Factory output across the 18 countries that use the euro slumped in August, driven by the largest decline in the manufacture of capital goods since the months following the collapse of Lehman Brothers, and possibly reflecting a similar decline in global business confidence.
The European Union’s statistics agency Tuesday said production by factories, mines and utilities during August was 1.8% lower than in July, and 1.9% lower than in the same month of 2013. That was a slightly deeper decline than economists had expected, since the median forecast of 23 surveyed by The Wall Street Journal last week was for a fall of 1.7% on the month.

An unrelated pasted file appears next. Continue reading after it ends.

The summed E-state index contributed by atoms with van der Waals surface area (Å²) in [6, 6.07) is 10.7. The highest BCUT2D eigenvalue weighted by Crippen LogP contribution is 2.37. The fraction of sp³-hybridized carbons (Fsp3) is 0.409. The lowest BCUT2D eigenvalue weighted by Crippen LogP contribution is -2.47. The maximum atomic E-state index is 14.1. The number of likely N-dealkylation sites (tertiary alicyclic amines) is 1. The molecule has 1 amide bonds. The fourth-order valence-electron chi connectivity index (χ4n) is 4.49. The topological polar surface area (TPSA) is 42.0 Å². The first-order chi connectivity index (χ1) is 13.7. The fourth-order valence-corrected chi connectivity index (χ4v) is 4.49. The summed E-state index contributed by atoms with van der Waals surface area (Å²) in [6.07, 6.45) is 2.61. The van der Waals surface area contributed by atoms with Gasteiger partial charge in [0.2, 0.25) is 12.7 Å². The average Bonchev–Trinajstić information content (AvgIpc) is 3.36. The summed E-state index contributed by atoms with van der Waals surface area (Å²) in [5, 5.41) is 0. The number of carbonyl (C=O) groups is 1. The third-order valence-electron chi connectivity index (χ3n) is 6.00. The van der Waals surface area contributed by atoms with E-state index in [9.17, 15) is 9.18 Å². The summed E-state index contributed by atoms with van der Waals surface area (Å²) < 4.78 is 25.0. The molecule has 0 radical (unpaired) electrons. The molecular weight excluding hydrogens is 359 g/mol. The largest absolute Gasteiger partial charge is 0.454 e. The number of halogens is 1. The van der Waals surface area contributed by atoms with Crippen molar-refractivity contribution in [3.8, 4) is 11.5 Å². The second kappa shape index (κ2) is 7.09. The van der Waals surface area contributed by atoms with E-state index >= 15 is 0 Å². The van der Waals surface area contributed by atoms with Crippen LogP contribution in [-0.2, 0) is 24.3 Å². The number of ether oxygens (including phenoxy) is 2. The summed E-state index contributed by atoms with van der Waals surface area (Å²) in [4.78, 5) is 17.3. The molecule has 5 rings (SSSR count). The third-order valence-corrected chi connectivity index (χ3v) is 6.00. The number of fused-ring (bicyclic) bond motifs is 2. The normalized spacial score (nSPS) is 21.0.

The decline more than reversed a 0.9% gain in July, and suggests it is possible output for the third quarter as a whole will be lower than for the second quarter, when it grew modestly.
The eurozone economy stagnated in the three months to June, and without an expansion in industrial output, a significant pickup in the second half of the year is unlikely.